Naltrexone for Medication Compliance Among HIV-infected Men With Alcohol Use Disorder
This trial is active, not recruiting.
|Conditions||hiv, alcohol use disorder|
|Treatments||oral naltrexone, placebo pill|
|Sponsor||Fred Hutchinson Cancer Research Center|
|Start date||May 2014|
|End date||June 2016|
|Trial size||159 participants|
|Trial identifier||NCT01377168, XR-NTX ETOH|
This study will recruit 159 HIV-infected men with alcohol use disorders (AUDs). Men will be randomized to receive either oral naltrexone for the treatment of alcohol use disorder or placebo. Men with acute, recent or established HIV infection will receive antiretroviral treatment (ART) and be randomized to oral naltrexone or placebo. The purpose of this study is to see whether use of oral naltrexone improves medication compliance, and therefore HIV viral load suppression, among men with alcohol use disorder. The study will also assess the impact of oral naltrexone on alcohol use behaviors in this population.
|Endpoint classification||efficacy study|
|Intervention model||parallel assignment|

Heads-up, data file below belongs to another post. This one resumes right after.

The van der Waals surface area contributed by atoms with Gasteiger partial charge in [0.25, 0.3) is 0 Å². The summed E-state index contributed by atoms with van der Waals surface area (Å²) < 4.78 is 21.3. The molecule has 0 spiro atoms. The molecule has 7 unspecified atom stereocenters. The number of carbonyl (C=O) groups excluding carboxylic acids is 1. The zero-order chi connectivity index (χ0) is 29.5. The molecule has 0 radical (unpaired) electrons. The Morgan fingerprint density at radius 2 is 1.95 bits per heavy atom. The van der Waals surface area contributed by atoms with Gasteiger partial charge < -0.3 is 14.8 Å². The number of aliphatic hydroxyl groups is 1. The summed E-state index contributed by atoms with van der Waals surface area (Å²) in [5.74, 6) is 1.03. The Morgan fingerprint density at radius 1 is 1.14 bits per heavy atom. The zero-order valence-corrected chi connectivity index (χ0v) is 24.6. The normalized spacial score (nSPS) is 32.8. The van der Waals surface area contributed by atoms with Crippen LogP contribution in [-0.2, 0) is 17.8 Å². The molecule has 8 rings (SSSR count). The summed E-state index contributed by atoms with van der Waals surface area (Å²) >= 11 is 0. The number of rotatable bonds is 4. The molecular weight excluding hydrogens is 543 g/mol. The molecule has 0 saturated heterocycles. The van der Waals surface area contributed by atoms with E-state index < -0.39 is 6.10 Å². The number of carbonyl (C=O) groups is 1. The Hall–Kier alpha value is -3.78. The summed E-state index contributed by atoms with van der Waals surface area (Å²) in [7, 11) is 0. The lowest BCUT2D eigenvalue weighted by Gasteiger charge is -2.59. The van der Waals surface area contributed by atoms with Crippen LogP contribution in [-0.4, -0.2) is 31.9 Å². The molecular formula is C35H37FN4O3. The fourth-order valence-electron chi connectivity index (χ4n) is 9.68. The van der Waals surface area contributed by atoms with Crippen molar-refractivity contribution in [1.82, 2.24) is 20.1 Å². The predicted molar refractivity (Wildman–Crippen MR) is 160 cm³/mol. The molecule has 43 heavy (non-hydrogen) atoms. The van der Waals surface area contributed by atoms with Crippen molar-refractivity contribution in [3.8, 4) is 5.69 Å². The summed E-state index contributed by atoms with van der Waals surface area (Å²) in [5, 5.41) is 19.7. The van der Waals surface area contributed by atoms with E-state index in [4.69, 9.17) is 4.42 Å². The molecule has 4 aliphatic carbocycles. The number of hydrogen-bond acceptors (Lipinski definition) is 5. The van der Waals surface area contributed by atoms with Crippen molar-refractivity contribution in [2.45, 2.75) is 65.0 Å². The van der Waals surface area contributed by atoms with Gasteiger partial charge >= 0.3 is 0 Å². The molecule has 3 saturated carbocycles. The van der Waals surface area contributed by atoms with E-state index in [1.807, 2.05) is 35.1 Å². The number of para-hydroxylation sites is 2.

|Masking||double blind (subject, investigator)|
Daily oral placebo.
Daily oral naltrexone.
HIV Viral Load Suppression
time frame: 6 months
ART Compliance and Alcohol Use Behavior
time frame: 6 months
Male participants at least 18 years old.
Inclusion Criteria: - Meets DSM-IV criteria for alcohol dependence or problem drinking. - Age 18 years and older - Confirmed HIV infection, either through positive HIV antibody or detectable HIV-1 RNA level. - No participation in pharmacotherapy trial in the previous 30 days - Not pregnant Exclusion Criteria: - Unable to provide informed consent - Verbally or physically threatening to research staff - Unable to communicate in Spanish - Pending trials for a felony - Childs-Pugh Class C Cirrhosis - Grade 3 Hepatitis (LFTs > 5X normal) - Receiving opioid prescription narcotics or has pain syndrome necessitating future use of opioid prescription narcotics.
|Official title||Oral Naltrexone for Improved Medication Compliance Among HIV-infected Men With Alcohol Use Disorder|
|Principal investigator||Ann Duerr, MD, PhD, MPH|
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